With the federal election looming on September 20, the NDP have proposed reintroducing a 30-year amortization on high-ratio mortgages, but the president of Mortgage Architects has an even more radical idea.
“Personally, I was lobbying for a 50-year amortization for first-time homebuyers, if you want to stimulate the economy and get young homebuyers into the market, even though they will still have to qualify under the same standard,” said Dustan Woodhouse. “Another reason is we have a principal paydown problem in Canada, and that means too much of people’s mortgage payments go towards paying the principal.”
In 1995, an average of six cents on every dollar went towards paying mortgage principals because of how high interest was, and today it’s surged to $0.66. Although that might not sound like a bad thing, Woodhouse says that people in their 20s and 30s are still accruing assets and shouldn’t have to spend so much of their incomes on paying mortgage debt.
“It’s great people are getting out of debt at that pace, but they don’t have to when they’re 25 or 30 years old. They can take an extra five years to pay off a mortgage, and it’s not a big deal because it frees up an extra couple of hundred bucks or so a month so they can buy a new couch or upgrade their car sooner. Most of us spend our 20s and 30s accumulating the fundamental basics of life, while people in their 60s and 70s are getting rid of that stuff,” said Woodhouse.
“When you’re in your 20s and 30s buying your first condo or townhouse and trying to work your way up property ladder, you could use a little bit of extra cash, which goes into the general economy and then boosts the overall economy, and that’s really important to a lot of economists out there and to the federal government. Stability in the housing market matters but giving people an extra five or 10 years to amortize their mortgage just makes sense.”
However, according to Shawn Stillman, principal of Mortgage Outlet, a 30-year amortization on high-ratio mortgages wouldn’t solve the issues surrounding housing affordability, which the NDP is putatively trying to do with its proposal. For starters, housing supply isn’t commensurately increasing with demand, and Stillman says that’s the crux of Canada’s housing crisis.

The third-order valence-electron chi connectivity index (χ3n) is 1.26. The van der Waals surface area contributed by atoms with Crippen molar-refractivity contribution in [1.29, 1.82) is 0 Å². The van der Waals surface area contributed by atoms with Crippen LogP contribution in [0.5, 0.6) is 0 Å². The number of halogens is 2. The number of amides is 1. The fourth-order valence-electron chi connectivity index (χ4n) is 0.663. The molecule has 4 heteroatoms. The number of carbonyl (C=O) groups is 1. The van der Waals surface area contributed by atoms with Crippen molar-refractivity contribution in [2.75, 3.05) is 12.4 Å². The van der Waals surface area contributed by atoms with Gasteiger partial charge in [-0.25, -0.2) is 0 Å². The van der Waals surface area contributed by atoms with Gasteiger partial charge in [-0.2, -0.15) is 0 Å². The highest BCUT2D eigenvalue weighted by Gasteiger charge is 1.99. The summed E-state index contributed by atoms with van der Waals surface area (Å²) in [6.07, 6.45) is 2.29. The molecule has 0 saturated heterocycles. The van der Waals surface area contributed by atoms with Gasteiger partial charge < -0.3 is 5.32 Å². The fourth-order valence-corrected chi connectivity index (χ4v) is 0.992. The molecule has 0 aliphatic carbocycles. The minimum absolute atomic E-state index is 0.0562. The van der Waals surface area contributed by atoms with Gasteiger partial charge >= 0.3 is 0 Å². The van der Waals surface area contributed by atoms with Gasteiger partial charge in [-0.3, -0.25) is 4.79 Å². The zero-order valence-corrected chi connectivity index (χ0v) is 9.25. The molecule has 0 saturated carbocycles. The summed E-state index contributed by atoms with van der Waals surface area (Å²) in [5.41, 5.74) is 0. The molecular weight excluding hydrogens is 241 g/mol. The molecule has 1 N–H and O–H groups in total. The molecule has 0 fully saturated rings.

“We’ve had a massive amount of immigration to Canada and the housing stock hasn’t kept up,” he said. “Nobody ever wants to say this but you can’t increase demand without looking at supply, and no one will ever want to say that we should cut down immigration because they will be deemed to be a racist or discriminatory, but no matter what happens, even if you did a 30-year amortization, in reality it will make no change on affordability because prices will just keep going up.”
Laura Martin, COO of Matrix Mortgage Global, disagrees with Stillman’s assessment and says that the real barrier to enter a high-ratio mortgage has always been income qualification. While not wholly a panacea, stretching the amortization by five years would alleviate some pressure on homebuyers, she says.
“Using immigration as a scapegoat for the lack of affordability totally fails to account for how and why prices skyrocketed while the borders were closed, not to mention overlooking the fact that the overwhelming majority of immigrants admitted to Canada who are not from the U.S. or U.K. are working in low-to-medium paying jobs like manufacturing, healthcare, elderly care, retail and so forth,” she said.
Martin says that on a $600,000 mortgage at 2.5% interest with a 30-year amortization, the monthly payment is $2,366.70, which can be supported by a $96,000 annual income at a 35% gross debt service (GDS) threshold. That same mortgage on a 25-year amortization, however, would require an annual income of $108,000 to reach 35% GDS.
“Raising the amortization to 30 years, as it has been for decades before, will help both new Canadians and citizens become homeowners,” said Martin.
On the question of solving Canada’s housing crisis, Stillman is even more critical of the NDP’s proposal to raise the minimum wage to $20 because it will trigger higher inflation and, by extension, housing prices.
“When you increase the minimum wage, every other wage goes up along with it,” he said. “If you bring it to $20, inflation will go up. Everybody moves up. Socialism is a beautiful theory but in reality it doesn’t work. If you artificially raise the floor, everything else rises too. Nobody in Canada buys homes for anything less than within 5-10% of their maximum affordability, so this will cause more housing price inflation. Those same people who get 25-year amortizations buying the maximum house they can afford would be able to do a 30-year amortization and they’ll all be fighting over the same housing, and prices will rise to match that.”